When I was living in New York in the late 1990's, in my early twenties, I wanted to be a writer. I was writing short stories and poems and thinking about writing a novel. I decided to learn as much as I could about the craft from writers themselves so when a great writer was in town, I was there. In those days everything was possible. I used to sit on the sidewalk downtown with my notebook and sketch in words what I saw passing me by which in New York was varied and bizarre enough to fill notebooks. A man riding a bike with an elephant trunk strapped to his face. A large black woman who has roughly whitewashed her body. These things moved me terribly.
Seamus Heaney came to read from his work and after the talk he gave I jogged up to him and asked him in my naive way - I was twenty five then - what it was all about, writing? He had kind eyes and a wry, bemused avuncular manner and he said to me 'It's all about starting and stopping and starting again.' I went to hear Annie Proulx read and was breathless in the audience as she read from The Shipping News.
When I was living in Park Slope in Brooklyn, a mother by then in my late twenties, Ian McEwan came to speak at the large church there. The Pastor was Wilbur Washington who had been a figure in the civil rights movement and his services were so brimful of humanity, wit and humour he made a temporary Christian of me. So, naturally, when the big writer was in town, I was there in the pews. The church was filled. Casually, in a crumpled linen jacket, he talked about writing and I sat in awe. When the session was opened up to the audience for questions, I put my hand in the air.
'Mr McEwan where do you get your ideas from?'
He smiled on one side of his face. 'I asked my friend Steve Martin what he says when people ask him this question, as people always do, and he said to me, I say to them 'Where do you get your ideas from?'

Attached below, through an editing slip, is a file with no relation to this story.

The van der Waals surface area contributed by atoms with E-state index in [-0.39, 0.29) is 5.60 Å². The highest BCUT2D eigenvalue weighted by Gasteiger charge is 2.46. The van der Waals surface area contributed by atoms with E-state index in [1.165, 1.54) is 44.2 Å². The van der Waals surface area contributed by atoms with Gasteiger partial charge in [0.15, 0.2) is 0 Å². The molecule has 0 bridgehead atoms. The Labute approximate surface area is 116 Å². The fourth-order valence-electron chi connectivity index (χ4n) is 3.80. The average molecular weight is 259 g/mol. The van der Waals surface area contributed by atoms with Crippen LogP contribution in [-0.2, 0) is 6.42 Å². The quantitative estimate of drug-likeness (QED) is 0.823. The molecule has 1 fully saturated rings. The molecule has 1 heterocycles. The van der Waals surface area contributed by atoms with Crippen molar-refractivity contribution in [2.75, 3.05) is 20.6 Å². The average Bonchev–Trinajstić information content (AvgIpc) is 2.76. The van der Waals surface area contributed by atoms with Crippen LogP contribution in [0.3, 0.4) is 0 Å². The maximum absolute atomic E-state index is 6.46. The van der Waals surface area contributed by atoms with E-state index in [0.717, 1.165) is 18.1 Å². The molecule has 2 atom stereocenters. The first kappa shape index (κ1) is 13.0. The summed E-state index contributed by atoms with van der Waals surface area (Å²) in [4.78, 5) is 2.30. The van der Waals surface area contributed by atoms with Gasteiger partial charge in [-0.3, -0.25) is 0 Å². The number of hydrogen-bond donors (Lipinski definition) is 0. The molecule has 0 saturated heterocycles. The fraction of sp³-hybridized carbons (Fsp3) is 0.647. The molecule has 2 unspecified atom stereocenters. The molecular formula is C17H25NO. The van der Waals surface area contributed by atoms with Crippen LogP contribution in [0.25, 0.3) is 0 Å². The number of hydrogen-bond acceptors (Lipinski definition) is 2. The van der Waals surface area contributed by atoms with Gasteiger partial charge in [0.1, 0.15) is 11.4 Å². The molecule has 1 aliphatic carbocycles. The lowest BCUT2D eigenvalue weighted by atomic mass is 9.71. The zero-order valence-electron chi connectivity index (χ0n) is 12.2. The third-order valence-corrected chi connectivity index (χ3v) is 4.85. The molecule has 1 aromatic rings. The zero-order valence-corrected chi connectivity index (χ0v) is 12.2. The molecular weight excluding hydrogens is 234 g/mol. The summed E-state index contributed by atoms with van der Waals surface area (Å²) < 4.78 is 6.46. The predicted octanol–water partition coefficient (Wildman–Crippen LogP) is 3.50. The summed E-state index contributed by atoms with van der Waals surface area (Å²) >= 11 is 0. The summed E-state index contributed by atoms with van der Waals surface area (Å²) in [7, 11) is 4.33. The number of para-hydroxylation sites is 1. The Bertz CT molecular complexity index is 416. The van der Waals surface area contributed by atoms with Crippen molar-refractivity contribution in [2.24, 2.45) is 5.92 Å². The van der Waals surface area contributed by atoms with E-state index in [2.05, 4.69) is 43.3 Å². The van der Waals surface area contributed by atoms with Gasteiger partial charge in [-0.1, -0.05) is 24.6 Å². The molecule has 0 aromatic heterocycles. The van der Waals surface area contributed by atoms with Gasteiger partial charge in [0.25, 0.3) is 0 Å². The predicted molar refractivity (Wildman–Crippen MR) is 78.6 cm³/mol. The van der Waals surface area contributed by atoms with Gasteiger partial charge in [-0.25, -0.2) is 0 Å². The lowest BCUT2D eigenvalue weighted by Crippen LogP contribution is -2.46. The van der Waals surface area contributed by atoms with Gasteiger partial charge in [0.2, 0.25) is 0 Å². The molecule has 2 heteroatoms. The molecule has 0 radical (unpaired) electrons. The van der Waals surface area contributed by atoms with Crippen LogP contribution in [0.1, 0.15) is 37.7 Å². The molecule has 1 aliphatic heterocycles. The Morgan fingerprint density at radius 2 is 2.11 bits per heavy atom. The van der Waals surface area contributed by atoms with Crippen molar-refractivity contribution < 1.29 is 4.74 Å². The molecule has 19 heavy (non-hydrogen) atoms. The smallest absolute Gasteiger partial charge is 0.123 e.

The audience laughed and a few people turned to look at me for my reaction. I reddened. I was confused. I didn't know it was a stupid question and I wasn't sure if he meant 'where the hell do you get your dumbass ideas from' or quite what he meant by it at all. It certainly didn't answer the question. I felt too that he set himself alongside Steve Martin and way beyond the reach of someone like me. I'd been from grammar school to Cambridge so I knew a bit about this kind of 'not for you' stuff, or at least more probably I was sensitive to it. Perhaps Mr McEwan meant it not unkindly at all.
I was crushed. I went home to my baby son and as I walked home I felt at first foolish and by the time I got to my door angry, and I had an idea there and then at the door. I thought - one day I will be on the Booker list with you Mr McEwan and I will kick your ass.
Well I was on it just three or four years later but he was not on it that year and I haven't yet kicked his ass and it is no longer important to me, except for that lingering sense of exclusion, that writers were not people like me, they were people like him in crumpled linen jackets with important celebrity connections.
The most thrusting part of Kritikme as a community of serious writers is to destroy that wall between published writers and those working hard to be published and last night in London we met with half of the Kritikme 'Krew' published and half not and there was a great deal of raucous laughter and sharing of truths and tips for writing novels. It made my heart glad.
But let me answer you how to get your idea for a novel since I like to debunk and deliver and do so for ninety curious days on The Ninety Day Plan with Kritikme. (You can learn to write better and you will benefit from camaraderie with other writers at work.)
Here's how to have an idea for a novel:
You must always have with you a way of taking notes whether it is a notebook or your notes programme on your phone.